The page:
It’s funny to think about Christmas in the heat of summer, but don’t be fooled, the elves are already busy prepping their warehouses for the holiday season. Like most everything in 2020, consumer trends are still unpredictable. Covid19 continues to send ripples and curve-balls through retail and online trends. Despite so many unknown variables, planning ahead is always a good plan. Today marks 167 sleeps til Christmas.
The holiday shopping season usually starts right after Halloween and runs right up to Christmas Eve – and these two months represents more than half of the annual revenue for many retail businesses. As more retail options start to re-open, let’s consider some Covid19 scenarios and how to best protect our businesses from negative impacts.
Worst case scenario: What if consumer trepidation around spending results in low sales this season? Let’s face it, many people are feeling the economic impact, while others are simply feeling cautious in these unsure times. Opening up stores, restaurants, bars and sports could trigger a resurgence of Covid-19 cases this fall. A second wave health crisis will make people re-evaluate their approach to the holidays. A focus on life’s core things: health, family, food and nesting at home could dominate people’s Christmas wish lists. This could have a massive impact on the sort of inventory that will move between now and Christmas.
In addition, many workers’ jobs are still in limbo, so large demographics may be feeling too prudent to spend much money in these uncertain times. That said, online sales have continued to surge since March because shoppers continue to avoid brick-and-mortar stores. Delivery will continue to be a challenge with a reduced delivery workforce in place. Consider and research alternative distribution options now. Can online vendors incentivize early bird specials? Does your OMS (Order Management System) and CMS (Channel Management System) allow you to optimize your shipping? Streamlining your channels is critical to keep your inventory moving.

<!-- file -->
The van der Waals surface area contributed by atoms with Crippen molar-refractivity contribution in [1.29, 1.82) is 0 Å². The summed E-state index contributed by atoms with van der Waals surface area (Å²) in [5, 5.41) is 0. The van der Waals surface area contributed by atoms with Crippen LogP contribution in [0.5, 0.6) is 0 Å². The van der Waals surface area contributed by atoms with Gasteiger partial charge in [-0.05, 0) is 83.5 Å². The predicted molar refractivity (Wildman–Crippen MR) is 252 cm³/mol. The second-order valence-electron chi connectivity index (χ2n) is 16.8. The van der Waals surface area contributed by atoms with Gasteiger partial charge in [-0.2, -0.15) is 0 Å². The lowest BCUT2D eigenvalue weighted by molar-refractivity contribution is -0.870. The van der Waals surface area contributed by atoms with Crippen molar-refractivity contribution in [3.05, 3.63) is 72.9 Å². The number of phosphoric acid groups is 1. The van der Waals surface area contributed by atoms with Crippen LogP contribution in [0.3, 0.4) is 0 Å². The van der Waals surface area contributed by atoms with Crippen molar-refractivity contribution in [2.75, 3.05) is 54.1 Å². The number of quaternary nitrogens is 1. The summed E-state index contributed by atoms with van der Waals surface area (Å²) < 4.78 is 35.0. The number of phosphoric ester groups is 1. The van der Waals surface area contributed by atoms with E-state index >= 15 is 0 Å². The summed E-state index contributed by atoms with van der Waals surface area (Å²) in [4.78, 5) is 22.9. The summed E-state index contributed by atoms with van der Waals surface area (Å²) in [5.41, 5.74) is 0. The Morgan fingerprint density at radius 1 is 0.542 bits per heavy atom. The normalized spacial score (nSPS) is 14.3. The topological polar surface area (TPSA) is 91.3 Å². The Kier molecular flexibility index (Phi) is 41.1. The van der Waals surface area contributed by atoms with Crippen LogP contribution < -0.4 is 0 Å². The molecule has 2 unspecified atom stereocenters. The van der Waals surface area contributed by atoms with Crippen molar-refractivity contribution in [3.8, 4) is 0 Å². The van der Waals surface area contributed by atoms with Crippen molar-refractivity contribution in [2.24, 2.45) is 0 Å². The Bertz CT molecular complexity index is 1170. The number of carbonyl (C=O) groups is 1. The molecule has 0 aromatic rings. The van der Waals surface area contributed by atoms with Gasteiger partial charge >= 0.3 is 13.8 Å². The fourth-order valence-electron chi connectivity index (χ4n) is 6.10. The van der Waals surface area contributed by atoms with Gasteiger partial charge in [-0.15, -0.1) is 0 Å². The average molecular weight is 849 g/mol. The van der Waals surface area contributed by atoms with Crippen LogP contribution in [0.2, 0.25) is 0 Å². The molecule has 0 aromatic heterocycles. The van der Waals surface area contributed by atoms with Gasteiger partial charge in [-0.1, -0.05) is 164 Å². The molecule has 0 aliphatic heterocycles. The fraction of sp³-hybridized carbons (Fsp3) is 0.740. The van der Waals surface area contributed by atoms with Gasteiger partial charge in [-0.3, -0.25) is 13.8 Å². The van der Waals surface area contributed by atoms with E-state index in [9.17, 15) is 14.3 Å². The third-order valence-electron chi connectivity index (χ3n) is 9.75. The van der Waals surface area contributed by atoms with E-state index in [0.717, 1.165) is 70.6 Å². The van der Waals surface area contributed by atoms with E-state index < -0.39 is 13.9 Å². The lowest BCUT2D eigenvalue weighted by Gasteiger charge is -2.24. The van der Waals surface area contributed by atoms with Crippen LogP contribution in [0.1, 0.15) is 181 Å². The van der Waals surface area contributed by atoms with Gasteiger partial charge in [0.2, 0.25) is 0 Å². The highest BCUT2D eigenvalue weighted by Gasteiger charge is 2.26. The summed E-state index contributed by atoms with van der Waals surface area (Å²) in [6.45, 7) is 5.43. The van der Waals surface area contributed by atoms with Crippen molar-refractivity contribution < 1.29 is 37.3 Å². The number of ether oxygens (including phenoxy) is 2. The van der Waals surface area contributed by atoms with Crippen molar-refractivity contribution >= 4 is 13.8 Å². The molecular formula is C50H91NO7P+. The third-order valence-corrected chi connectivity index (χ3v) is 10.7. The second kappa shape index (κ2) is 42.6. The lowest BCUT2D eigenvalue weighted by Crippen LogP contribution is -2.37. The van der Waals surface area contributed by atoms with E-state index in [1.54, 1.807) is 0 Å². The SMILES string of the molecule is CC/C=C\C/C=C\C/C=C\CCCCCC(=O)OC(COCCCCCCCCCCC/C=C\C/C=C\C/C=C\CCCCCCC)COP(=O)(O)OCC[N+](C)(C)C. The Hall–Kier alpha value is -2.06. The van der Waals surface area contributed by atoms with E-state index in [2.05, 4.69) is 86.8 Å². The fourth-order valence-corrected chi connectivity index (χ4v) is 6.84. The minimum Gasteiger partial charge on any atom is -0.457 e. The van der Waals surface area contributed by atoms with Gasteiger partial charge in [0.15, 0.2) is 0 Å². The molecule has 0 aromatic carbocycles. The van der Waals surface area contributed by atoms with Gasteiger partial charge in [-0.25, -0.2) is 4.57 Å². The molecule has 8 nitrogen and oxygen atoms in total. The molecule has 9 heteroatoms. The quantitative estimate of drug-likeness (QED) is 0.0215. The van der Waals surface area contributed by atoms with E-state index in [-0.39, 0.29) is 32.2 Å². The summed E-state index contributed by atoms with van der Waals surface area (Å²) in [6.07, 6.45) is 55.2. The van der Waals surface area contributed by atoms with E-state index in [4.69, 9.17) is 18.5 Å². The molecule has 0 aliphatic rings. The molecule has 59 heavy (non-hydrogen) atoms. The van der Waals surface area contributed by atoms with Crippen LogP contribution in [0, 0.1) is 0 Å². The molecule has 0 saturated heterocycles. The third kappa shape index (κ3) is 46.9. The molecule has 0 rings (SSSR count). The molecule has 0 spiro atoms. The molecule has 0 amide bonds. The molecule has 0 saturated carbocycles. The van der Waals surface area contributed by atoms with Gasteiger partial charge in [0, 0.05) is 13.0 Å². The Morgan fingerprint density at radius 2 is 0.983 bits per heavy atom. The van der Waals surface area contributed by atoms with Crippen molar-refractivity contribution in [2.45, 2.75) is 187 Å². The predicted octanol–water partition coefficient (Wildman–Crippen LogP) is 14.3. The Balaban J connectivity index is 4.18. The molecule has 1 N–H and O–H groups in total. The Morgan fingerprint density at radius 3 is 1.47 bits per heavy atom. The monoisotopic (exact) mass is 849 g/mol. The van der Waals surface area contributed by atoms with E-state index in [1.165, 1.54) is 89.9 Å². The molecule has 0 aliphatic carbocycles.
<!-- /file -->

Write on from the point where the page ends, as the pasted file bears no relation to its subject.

The sluggish scenario: During May, total U.S. retail sales were around $485 billion which is down 6.1% from last year. However, U.S. retail sales were up significantly month-over-month in May 2020 – thus, the boost in sales may not indicate a particularly speedy recovery.
Currently, U.S. supplemental unemployment benefits are boosting recipients’ checks by $600), but these are scheduled to end in July 2020. If unemployed and furloughed workers suddenly find their incomes in jeopardy, they could significantly cut spending, slowing any economic recovery. Will consumers be open to financing options for the holidays? Can you promote layaway programs, early-bird incentives, Paypal or other financing services?
The recovery scenario: Stop the presses! The good news is that June 2020 just saw a 17.7% rise in retail sales compared to April. This is the single largest month-to-month increase in U.S. retail sales since the 1990s. More news that has us feeling optimistic is that the U.S. Labor board reported unemployment applications fell by almost 60,000 people last month. The timing of this positive momentum is excellent and bodes well for the upcoming Christmas shopping season. Covid has impacted everyone, but it’s human nature that people will want to celebrate their holidays and aim to restore some semblance of normalcy to their lives. How can we help consumers to do that? Remind them early and often that they have lots of options to embrace Christmas.
Offer early-bird incentives and educate your customers about the new 2020 shipping deadlines. Explore new sales channels or social media to promote your products/ services? Take some time to identify potential inventory problems. Can moving some inventory to local fulfillment centers ease your shipping challenges? Covid19 may be with us for a very long time, so pay attention to your 2020 data – it can show you which way the wind is blowing.
For in-store shopping consider offering curb-side pick-up or free masks for concerned consumers. Talk to your core consumers – ask them what they want – and need. Test the waters and start the dialogue early. Cultivate ways that your business stand out in a positive way – in these volatile times consumers are keenly responsive to solutions that make their lives a little bit easier.